Calcium carbonate hardness

Water hardness is important to fish culture and is a commonly reported aspect of water quality. It is a measure of the quantity of divalent ions (for this discussion, salts with two positive charges) such as calcium, magnesium and/or iron in water. There are many different divalent salts; however, calcium and magnesium are the most common sources of water hardness.
Hardness is traditionally measured by chemical titration. The hardness of a water sample is reported in milligrams per liter (same as parts per million, ppm) as calcium carbonate (mg/l CaCO3).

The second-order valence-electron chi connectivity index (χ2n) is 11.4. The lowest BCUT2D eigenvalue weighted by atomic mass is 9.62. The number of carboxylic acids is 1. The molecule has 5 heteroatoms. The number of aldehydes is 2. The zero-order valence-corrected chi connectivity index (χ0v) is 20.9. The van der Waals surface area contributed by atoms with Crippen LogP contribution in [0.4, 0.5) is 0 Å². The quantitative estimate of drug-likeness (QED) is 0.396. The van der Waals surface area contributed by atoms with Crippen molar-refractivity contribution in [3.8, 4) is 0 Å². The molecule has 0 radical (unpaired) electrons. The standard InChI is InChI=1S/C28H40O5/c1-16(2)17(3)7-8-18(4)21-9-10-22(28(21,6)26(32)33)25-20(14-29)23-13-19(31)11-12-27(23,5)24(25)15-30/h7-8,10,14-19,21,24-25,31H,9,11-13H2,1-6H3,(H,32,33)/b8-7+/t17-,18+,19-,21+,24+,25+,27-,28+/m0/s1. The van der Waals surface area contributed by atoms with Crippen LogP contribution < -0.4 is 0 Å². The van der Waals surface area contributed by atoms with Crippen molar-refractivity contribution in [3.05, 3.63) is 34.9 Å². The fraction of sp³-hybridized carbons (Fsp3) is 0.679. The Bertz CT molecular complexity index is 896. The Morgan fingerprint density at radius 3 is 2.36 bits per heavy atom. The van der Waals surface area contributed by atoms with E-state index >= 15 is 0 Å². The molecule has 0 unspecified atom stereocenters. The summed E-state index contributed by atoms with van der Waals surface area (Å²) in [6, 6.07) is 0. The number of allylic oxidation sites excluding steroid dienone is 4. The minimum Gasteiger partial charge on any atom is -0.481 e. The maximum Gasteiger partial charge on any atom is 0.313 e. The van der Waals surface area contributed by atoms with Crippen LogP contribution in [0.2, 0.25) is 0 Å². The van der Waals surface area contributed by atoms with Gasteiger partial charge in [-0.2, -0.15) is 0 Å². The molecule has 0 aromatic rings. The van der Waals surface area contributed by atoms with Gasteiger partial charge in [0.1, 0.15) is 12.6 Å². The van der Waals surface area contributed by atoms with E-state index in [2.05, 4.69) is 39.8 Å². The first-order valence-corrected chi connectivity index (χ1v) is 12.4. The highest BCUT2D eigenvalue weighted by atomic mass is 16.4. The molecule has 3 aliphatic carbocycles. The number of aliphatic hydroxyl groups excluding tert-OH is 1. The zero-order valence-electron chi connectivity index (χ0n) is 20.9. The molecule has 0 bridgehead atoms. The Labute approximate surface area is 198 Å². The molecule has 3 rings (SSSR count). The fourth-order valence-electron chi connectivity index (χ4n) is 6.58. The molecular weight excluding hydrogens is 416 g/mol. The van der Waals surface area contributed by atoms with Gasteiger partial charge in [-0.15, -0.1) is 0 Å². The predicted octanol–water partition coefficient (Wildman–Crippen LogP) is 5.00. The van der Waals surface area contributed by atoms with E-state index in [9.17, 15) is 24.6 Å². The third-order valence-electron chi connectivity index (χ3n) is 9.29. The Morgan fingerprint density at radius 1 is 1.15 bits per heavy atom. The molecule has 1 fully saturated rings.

Agricultural limestone can be used to increase calcium concentrations in areas with acid waters or soils. Agricultural gypsum or food grade calcium chloride could be used to raise calcium levels in soft, alkaline waters. Expense may be prohibitive when large volumes of water need treatment. At a pH of 8.3 or greater, calcium will come out of solution as an insoluble carbonate (limestone). Likewise, agricultural lime will be insoluble in waters with that pH range. Identifying a suitable water source may be more practical.